As he went along, he saw a man blind from birth. 2 His disciples asked him, “Rabbi, who sinned, this man or his parents, that he was born blind?” John 9:1-2
I’ve been working on reading the bible from Genesis to Revelation. I realized I can’t remember the last time I’ve done this…or at least just tried. I’m learning things all the time. Some things I’m relearning. Others I’m surprised to discover for the first time. It’s a case in point that, while daily devotions are great, just reading it through is a worthwhile thing to do.
I’m edging toward the end of the Book of Job. I’ve read Job before. I’ve identified with him when I was laid off and lost almost everything. This time is different.
Job’s friends are who I was understanding. No, I mean identifying with. If I had been in their shoes, I’d be saying the same sort of things.
“Job! Buddy! I love ya, man, but God doesn’t do this to good people. You screwed up somewhere. Figure it out, fess up, and watch your world come back together. Nobody’s perfect, nobody is without sin. Straighten yourself out.”
Having been familiar with the Old Testament, I know how God went about smiting people who really teed Him off. Egyptians, Canaanites, everyone but Noah and company…He even went after the Israelites on more than one occasion when they failed to stick to the agreement they made with God. The overall picture is pretty clear. Get out of line, and God gets you back in line, hard or soft.
When my life went south, I couldn’t help wondering what I did to deserve this. I was a leader at my church, contributing lots of time and money. Ditto to an orphan charity. I used my position at work to help others advance their careers and improve their lives. I didn’t just take my own success and sit back. I tried to pay it forward out of gratitude for what was gifted to me, to do what I felt God would want me to do. I must have done SOMETHING for things to go so wrong!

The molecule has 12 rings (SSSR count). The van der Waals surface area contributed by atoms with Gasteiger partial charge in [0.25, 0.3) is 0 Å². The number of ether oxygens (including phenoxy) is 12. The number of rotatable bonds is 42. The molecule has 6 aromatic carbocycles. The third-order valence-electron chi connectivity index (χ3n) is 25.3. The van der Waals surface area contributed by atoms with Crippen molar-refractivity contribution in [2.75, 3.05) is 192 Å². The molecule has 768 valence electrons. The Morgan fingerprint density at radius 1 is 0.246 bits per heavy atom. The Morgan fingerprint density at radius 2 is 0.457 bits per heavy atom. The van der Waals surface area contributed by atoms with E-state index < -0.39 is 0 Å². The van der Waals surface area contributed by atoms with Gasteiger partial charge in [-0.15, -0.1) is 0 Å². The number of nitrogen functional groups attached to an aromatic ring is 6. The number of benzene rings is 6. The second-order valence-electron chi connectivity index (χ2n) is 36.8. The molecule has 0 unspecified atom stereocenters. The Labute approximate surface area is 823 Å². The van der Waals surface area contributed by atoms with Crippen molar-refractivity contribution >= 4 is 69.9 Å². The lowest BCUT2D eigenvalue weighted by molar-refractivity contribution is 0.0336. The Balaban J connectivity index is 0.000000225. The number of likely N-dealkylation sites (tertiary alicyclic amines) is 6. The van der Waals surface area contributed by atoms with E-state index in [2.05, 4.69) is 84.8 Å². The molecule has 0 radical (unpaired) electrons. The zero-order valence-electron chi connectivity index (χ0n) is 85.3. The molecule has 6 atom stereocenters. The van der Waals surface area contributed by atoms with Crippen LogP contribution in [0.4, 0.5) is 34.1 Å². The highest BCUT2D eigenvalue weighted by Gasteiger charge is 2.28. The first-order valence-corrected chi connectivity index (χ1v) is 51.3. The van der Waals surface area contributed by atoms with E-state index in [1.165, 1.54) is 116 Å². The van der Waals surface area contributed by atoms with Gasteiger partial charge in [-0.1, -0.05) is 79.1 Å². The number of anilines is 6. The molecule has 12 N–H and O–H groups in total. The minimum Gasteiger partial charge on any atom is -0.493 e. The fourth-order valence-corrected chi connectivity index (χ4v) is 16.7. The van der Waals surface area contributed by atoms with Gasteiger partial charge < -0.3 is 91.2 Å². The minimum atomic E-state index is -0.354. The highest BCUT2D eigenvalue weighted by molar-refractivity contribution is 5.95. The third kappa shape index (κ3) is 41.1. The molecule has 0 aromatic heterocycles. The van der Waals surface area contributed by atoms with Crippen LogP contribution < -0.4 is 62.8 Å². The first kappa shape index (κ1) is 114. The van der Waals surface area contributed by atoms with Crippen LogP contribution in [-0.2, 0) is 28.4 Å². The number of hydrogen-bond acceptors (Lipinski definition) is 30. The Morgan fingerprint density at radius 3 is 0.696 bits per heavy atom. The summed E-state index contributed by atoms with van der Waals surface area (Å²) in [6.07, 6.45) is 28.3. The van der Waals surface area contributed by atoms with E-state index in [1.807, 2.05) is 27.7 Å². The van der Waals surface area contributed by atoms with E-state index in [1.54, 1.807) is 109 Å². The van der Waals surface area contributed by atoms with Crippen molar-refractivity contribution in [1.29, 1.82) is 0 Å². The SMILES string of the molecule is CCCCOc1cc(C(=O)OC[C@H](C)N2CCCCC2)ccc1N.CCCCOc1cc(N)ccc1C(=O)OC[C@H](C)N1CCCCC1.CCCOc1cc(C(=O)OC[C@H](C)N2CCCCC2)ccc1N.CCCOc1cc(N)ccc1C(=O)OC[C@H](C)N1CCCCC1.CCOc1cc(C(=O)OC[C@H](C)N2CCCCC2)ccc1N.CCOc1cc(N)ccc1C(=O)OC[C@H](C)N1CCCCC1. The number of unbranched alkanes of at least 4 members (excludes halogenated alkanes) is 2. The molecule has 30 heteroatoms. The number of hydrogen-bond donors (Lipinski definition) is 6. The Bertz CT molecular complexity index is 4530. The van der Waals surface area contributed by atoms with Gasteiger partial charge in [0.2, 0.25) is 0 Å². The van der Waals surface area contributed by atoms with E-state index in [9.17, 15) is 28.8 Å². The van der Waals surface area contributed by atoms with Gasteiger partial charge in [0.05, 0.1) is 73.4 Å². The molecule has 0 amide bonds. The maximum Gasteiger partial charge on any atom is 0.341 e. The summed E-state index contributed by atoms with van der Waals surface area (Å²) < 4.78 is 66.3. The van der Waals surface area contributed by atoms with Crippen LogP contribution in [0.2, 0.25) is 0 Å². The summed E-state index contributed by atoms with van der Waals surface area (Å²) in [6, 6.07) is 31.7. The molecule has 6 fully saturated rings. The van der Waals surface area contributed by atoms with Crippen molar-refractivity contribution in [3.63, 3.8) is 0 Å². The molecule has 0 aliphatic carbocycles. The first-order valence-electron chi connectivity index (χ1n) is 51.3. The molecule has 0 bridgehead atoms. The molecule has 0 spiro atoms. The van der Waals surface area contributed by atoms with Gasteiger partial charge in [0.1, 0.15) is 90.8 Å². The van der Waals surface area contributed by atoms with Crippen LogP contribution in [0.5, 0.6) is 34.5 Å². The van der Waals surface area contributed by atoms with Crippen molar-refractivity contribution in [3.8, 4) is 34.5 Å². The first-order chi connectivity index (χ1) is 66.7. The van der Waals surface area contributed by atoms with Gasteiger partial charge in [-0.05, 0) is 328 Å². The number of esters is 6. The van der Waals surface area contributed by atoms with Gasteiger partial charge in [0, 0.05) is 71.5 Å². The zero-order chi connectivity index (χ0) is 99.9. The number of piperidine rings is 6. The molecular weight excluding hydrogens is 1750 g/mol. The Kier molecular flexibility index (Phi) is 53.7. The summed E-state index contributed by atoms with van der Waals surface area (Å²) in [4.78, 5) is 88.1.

In the last year and a half, I’ve had several friends and acquaintances develop cancer. It’s always ugly, scary, and hard to understand. My former pastor is one, and I pray for him daily. I ask God to make it all just drop away from him. Please restore him to his family and flock. He was a very good pastor with love and mercy in his heart. Why?
What about the man Jesus healed? He was blind from birth. What a lousy deal for him and his parents! The poor kid was blind in the womb before ever coming to light. He could not possibly have done a single thing to bring a curse upon himself. OK. Maybe his parents did something stupid. But take it out on the kid? C’mon!
Even Jesus’ disciples thought so. Who goofed up, Jesus? Him or his parents? Jesus’ reply?
3 “Neither this man nor his parents sinned,” said Jesus, “but this happened so that the works of God might be displayed in him. 4 As long as it is day, we must do the works of him who sent me. Night is coming, when no one can work. 5 While I am in the world, I am the light of the world.”